At this point they also explained the process of how to get a refund for medical costs incurred before getting this certificate or outside of Tokyo (where kids need to pay 30% as usual and we can ask it back from Tokyo later).

4. City hall: 児童手当(じどう てあて)Child Allowance

For kids up to 15 years old Japan gives a monthly allowance depending on the income of the parents: As of early 2024, if the parents make more than 12 million yen, then they are not eligible for this, however from December 2024 the income limit is planned to be removed.

There were other things at the city hall that one can apply for, but they were not relevant for us. Check your city’s website for details.

5. City hall or konbini: 住民票 (じゅうみんひょう) Residence certificate with the baby listed

As the baby is part of my household, I could request a 住民票 at a konbini using my own My Number card (after the baby was registered at the city hall). I could have also asked for this at the city hall, but it takes a long time at our city hall and also more expensive than getting it at a konbini. Don’t include the MyNumber on the certificate (otherwise you will be asked to mask it later). Getting this is important for the 018 Support application (in a later step).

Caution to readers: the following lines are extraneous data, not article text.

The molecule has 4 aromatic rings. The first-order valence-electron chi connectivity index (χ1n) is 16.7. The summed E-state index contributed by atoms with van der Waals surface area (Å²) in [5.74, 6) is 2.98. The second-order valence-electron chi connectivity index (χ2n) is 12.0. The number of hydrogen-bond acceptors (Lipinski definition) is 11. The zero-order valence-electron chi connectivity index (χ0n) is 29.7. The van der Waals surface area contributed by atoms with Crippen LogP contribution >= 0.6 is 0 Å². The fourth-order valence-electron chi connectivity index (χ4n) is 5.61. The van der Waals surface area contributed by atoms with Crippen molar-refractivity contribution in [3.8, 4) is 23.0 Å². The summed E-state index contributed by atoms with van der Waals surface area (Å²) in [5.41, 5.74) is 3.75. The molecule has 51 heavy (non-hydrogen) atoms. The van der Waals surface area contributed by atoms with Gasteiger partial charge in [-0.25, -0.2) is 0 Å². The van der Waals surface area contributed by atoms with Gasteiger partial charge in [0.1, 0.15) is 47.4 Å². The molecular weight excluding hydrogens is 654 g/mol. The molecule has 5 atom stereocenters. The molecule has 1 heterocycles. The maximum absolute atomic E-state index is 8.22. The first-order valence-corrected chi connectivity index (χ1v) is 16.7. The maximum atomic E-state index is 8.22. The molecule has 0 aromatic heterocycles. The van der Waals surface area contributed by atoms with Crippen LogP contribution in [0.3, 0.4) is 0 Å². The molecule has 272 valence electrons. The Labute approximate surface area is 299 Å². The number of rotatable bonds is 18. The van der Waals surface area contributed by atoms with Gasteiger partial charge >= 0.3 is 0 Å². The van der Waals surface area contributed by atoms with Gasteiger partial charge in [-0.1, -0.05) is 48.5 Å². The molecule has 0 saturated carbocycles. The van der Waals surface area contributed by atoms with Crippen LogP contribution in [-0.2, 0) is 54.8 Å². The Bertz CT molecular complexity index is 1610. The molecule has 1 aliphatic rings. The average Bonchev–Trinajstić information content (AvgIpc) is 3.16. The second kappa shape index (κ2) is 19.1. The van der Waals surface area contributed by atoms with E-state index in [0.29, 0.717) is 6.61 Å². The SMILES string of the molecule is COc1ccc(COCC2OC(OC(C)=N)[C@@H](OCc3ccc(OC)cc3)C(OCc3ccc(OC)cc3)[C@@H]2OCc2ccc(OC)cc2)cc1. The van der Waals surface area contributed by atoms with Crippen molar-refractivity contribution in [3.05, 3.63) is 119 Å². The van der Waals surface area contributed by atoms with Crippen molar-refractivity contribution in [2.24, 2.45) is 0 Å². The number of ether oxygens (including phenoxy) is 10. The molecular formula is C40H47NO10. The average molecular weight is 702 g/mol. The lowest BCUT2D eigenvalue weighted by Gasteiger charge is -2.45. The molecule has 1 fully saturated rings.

6. Registered the baby in my company’s HR system

As the baby is my dependent, I had to add them to my company’s HR system. This process also included the application for the health insurance card for the baby (as they are covered by my company’s health insurance), and application for a congratulatory money (a one time 10,000 yen minus tax). In addition, I also had to apply for the parental leave on a separate form (my company provides more than the legally required, so this might be different for other companies).

The baby’s health insurance card arrived to our home in 9 days after applying for it.

It took 1.5 week for the parental leave days to show up in the holiday request system (but the system allows marking the days retroactively, so I could start my paternity leave right after the baby was born).

7. City hall: once you get the baby’s insurance card, pick up the 乳幼児医療費助成 certificate